Commerce Commission warns Spark over notifying customers of broadband price increase

Spark has received a warning letter from the Commerce Commission.
Spark has received a warning letter from the Commerce Commission. Photo credit: File

The Commerce Commission has issued a warning to Spark over its potentially illegally insufficient communication with customers about a broadband price increase.

In August and September 2018 the telecommunications company notified customers using its copper-based broadband service that the price would be going up by $5 a month.

An investigation by the Commission found Spark likely breached the Fair Trading Act by misrepresenting customers' rights in those communications.

Spark's contractual terms and conditions said the company wouldn't change the broadband service's monthly charge for in-contract customers without first obtaining their consent or giving them the option to cancel said contract without termination fees.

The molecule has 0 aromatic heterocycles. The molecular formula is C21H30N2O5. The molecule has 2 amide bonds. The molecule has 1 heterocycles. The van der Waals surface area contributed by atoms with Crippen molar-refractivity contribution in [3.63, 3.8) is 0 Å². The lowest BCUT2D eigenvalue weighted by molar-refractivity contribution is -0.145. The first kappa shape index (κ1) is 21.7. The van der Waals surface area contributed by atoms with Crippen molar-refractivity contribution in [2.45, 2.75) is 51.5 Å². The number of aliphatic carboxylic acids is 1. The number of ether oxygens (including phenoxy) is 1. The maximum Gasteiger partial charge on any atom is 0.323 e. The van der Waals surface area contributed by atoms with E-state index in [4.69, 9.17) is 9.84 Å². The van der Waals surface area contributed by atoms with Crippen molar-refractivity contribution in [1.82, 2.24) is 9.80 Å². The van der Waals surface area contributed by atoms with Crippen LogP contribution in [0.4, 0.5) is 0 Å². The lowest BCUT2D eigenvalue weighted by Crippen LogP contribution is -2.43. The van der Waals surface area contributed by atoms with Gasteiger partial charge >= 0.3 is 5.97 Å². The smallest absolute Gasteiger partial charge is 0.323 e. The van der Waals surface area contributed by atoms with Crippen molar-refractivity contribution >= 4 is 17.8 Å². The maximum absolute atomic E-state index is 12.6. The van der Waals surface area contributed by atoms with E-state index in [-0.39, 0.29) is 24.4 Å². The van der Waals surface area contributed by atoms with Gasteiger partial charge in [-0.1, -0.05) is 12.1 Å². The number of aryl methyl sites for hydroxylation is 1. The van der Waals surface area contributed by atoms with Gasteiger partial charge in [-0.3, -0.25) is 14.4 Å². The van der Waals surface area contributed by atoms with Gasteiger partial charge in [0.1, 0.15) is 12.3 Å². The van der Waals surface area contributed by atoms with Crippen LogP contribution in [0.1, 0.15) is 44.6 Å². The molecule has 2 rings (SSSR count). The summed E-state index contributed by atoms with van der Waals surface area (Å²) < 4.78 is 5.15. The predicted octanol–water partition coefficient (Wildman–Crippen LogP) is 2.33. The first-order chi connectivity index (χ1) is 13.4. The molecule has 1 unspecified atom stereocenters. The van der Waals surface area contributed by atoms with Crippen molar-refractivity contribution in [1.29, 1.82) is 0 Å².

But when notifying customers of the price increase, the Commission found Spark did not explain that if customers didn't consent to paying more, they had the right to terminate their contract without facing a penalty.

"In the Commission's view, customers reading Spark's notification of the price rise would have assumed that Spark had a right to increase price without discussing it with the customer and that the customer had no choice but to accept the price increase," Commissioner Anna Rawlings said in a statement.

"In fact, customers who did not agree to the price rise, could terminate the contract without incurring an early termination fee and could take up a more acceptable offer elsewhere if they wanted to."

Rawlings said companies need to "clearly and accurately" represent customers' contractual rights around price increases.

"Businesses must not create the impression that prices can be unilaterally increased if that is not permitted by the contract, or if consumers are not bound to accept the increase."

The Commission has sent Spark a warning letter informing it of its likely law breach to "suggest a change in the recipient's behaviour and to encourage future compliance with the law"

In response, Spark has updated its website information about the price rise and has sent updated information to the affected customers.